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Leaving high school can be hard on a friendship. Some friends will drift away because of distance and new interests. But best friends are priceless, and you need to do what you can to keep them.

  • Talk with your friend about her/his plans for the summer and next year.
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Want Fries With That?

It's every student's nightmare: The dream internship falls through, the high-end jobs are gone, and Uncle Dave's connection at Mega-Huge Bank can't get you a gopher gig. What to do?

Well, if you're not too concerned about pride, dignity, or big dollar signs, there's an easy fix for the unemployed summertime blues.

The McJob.

Fear not. The dreaded minimum wage wipeout isn't as bad as it seems, really. The truth is, the minimum wage experience has improved tenfold since we needed working papers and permission slips back in high school. In fact, with a little creative input and a ton of patience, minimum wage warfare has numerous benefits to the student set.

For Betsy DeBoer, working summers during her days at Rowan College in New Jersey provided neither glamour nor grandeur. However, her duties were fairly easy, and the free time she earned was just as valuable to her as her paycheck. "I waited tables and worked at a movie theater, and both jobs gave me tons of free time and a lot of time to work with my friends. And I never once paid to see a movie."

However, waiting tables did have its downside, she says. "Usually, it means your hourly pay is lower than minimum wage, which is supplemented with tips. But the place where I worked wasn't that busy, so I'd often make less than I legally should have."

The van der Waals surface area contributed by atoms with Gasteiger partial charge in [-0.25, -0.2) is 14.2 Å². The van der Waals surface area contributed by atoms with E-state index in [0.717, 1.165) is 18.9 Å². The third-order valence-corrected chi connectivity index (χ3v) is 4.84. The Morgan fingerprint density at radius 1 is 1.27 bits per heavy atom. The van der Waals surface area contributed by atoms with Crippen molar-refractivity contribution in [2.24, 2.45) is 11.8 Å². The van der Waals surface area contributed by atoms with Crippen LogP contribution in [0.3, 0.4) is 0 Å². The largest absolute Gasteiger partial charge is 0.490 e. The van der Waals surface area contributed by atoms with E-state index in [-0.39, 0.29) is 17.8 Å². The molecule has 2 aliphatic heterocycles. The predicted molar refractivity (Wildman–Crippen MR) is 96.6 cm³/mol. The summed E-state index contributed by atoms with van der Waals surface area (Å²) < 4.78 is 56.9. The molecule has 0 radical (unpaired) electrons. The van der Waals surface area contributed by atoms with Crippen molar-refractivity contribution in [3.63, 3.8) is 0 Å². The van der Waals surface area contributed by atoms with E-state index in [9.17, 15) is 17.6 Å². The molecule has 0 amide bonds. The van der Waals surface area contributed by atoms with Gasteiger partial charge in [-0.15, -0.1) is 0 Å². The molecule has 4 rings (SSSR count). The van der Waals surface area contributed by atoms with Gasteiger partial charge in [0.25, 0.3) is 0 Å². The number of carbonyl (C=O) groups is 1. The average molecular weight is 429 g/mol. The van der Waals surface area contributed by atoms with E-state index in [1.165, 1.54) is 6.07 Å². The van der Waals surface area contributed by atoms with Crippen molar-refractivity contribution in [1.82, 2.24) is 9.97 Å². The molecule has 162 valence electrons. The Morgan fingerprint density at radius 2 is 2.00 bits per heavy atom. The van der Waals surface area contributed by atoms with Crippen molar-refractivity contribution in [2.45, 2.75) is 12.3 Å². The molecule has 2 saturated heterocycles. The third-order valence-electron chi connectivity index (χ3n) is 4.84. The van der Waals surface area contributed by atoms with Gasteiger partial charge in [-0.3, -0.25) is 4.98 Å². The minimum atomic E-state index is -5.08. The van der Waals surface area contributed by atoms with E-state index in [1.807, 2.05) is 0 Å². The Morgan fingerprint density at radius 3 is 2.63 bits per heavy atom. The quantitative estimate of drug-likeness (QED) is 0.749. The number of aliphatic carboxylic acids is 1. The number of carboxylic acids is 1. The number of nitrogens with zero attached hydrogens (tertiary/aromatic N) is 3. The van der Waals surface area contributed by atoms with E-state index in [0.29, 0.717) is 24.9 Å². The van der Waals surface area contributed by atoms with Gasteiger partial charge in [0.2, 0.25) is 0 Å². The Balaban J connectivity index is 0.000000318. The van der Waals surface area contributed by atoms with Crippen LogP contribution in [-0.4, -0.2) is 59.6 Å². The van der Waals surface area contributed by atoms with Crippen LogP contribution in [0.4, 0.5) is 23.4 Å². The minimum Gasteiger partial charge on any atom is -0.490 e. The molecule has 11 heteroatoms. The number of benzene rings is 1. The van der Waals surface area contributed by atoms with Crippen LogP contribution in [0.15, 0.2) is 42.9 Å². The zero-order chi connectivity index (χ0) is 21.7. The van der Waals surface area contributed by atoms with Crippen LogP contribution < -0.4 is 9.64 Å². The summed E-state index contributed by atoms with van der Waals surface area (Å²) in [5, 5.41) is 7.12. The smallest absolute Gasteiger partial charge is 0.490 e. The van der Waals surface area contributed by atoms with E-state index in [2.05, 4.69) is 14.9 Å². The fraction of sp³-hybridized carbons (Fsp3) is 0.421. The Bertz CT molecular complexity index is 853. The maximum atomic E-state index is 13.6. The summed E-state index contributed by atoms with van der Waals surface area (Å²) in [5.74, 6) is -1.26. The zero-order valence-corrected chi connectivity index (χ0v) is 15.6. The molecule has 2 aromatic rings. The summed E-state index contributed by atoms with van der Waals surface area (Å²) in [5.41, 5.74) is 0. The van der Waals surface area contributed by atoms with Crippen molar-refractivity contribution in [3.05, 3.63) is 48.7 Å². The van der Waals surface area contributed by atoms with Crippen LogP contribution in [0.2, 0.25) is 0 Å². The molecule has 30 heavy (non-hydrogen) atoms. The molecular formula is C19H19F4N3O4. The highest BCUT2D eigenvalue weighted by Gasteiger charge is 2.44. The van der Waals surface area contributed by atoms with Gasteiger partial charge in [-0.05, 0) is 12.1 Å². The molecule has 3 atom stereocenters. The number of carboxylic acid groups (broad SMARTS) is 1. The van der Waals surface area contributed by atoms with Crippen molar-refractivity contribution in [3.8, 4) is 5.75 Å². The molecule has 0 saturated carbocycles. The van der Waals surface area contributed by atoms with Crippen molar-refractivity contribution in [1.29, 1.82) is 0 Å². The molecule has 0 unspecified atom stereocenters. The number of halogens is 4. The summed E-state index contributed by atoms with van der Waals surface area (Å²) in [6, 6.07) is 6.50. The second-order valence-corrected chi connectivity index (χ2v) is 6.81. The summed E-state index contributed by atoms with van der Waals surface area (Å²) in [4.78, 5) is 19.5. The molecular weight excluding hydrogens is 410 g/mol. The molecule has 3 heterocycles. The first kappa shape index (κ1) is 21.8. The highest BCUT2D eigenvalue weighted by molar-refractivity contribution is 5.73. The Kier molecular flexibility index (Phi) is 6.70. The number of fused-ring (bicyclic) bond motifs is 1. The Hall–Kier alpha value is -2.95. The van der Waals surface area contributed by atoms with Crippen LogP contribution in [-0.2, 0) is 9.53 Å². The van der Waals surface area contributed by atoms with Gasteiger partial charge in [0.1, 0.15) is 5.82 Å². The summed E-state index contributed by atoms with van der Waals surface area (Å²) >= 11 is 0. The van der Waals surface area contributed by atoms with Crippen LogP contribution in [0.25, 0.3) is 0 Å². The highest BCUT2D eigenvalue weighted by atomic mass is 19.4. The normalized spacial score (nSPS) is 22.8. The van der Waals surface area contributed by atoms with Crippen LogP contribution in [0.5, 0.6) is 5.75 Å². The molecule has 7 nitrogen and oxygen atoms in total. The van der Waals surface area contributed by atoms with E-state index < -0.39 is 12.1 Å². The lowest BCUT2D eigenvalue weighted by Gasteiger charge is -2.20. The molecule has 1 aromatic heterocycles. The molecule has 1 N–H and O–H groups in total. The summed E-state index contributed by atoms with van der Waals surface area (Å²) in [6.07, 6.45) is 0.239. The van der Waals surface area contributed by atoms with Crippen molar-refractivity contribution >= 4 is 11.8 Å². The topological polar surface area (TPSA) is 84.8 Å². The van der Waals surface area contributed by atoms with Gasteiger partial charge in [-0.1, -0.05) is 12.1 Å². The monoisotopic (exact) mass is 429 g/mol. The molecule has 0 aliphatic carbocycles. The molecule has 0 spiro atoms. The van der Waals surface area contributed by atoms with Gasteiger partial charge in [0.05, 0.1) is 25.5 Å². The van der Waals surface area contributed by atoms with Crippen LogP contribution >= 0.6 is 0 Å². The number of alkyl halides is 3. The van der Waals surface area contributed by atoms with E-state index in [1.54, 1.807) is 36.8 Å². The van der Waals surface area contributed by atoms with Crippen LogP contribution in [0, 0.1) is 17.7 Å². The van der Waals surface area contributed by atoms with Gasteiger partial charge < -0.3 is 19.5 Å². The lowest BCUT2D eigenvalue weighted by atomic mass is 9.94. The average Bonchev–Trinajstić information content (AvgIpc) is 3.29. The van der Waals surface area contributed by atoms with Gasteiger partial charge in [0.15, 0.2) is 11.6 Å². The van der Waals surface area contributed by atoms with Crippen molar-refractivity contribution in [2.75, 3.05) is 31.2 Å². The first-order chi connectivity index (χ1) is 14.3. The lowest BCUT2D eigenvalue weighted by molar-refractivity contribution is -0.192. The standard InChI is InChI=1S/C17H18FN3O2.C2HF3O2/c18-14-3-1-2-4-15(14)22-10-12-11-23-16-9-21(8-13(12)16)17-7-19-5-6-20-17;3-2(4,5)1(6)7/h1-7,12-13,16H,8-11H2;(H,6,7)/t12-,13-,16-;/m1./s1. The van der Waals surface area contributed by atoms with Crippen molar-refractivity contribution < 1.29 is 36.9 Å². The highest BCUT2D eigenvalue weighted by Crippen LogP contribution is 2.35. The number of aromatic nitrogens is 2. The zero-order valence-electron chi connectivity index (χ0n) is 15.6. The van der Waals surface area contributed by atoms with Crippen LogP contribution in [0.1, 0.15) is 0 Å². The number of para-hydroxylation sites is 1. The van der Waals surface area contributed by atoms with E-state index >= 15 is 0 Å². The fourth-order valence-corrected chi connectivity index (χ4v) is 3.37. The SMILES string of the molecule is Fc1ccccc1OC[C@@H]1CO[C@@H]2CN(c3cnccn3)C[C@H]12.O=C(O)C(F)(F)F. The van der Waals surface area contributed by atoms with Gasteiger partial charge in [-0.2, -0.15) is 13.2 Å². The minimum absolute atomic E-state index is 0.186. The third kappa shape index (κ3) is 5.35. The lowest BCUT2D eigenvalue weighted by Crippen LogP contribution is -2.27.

The flexibility's good. But what about the social implications? For Robyn Dunn, smalltime summer employment helped her pay bills, make car payments and pave the way to what she calls "a better understanding" of people.

"I worked in two small neighborhood shops, selling bagels and cakes," she says. "So I got to meet a lot of the people in the area, which was cool." The soon-to-be-bride sold a lot of wedding cakes, too - a skill she's using now in planning her very own wedding.

"Having that job helped me learn how to deal with people, especially when it came to tiny little details with their wedding cakes. I'm going through that now, so I know how to better handle it."

So basically, there are two minimum wage job categories: cool gigs that pay poorly and poor jobs that pay pennies. An obvious example of the latter is fast food work - but even that's getting better, according to Lisa Howard, spokeswoman for the McDonalds corporation.

"We don't have a national program for students, per se, but our owner-operators have some really great programs to attract people," Howard says. "We offer bonuses, special outings for students, and other incentives to work for us."

Howard also notes that fast food living - a longtime butt of employment jokes - offers students skills they can utilize in any career.

"It's very competitive out there right now," Howard says. "But working for McDonalds gives students a sense of discipline, timeliness, customer satisfaction and teamwork. That's something they can use throughout their work life."

And before you suggestively sell that next apple pie, keep this in mind: Minimum wage varies by region. In fact, if minimum wage is in your future and you happen to be in California, you're in luck. The Santa Cruz city council is considering a $13-an hour minimum wage, while workers in San Jose currently enjoy the nation's highest rate at $9.50 an hour. Los Angeleans make a minimum of $7.39 an hour, while workers six hours north in Oakland make at least $8.39. Sure, the cost of living's higher?but chances are, you're living at home.

Many states also have minimum wage numbers that crush the government's mandatory low-point of $5.15 an hour. The lowest a worker can earn in Massachusetts is $6.00, while Oregon residents enjoy $6.50 an hour for their services. Other states that beat the federal minimum wage rate include Vermont, Alaska, Washington and Connecticut.

On the flip side, several states allow business to pay their employees lower than the federal minimum. In Minnesota, for example, a company that earns more than $500,000 a year must pay its employees the federal minimum of $5.15. However, companies earning below the half-million dollar mark can pay employees as low as $4.90. In some states, the actual size of a company dictates a businesses lawful minimum wage.

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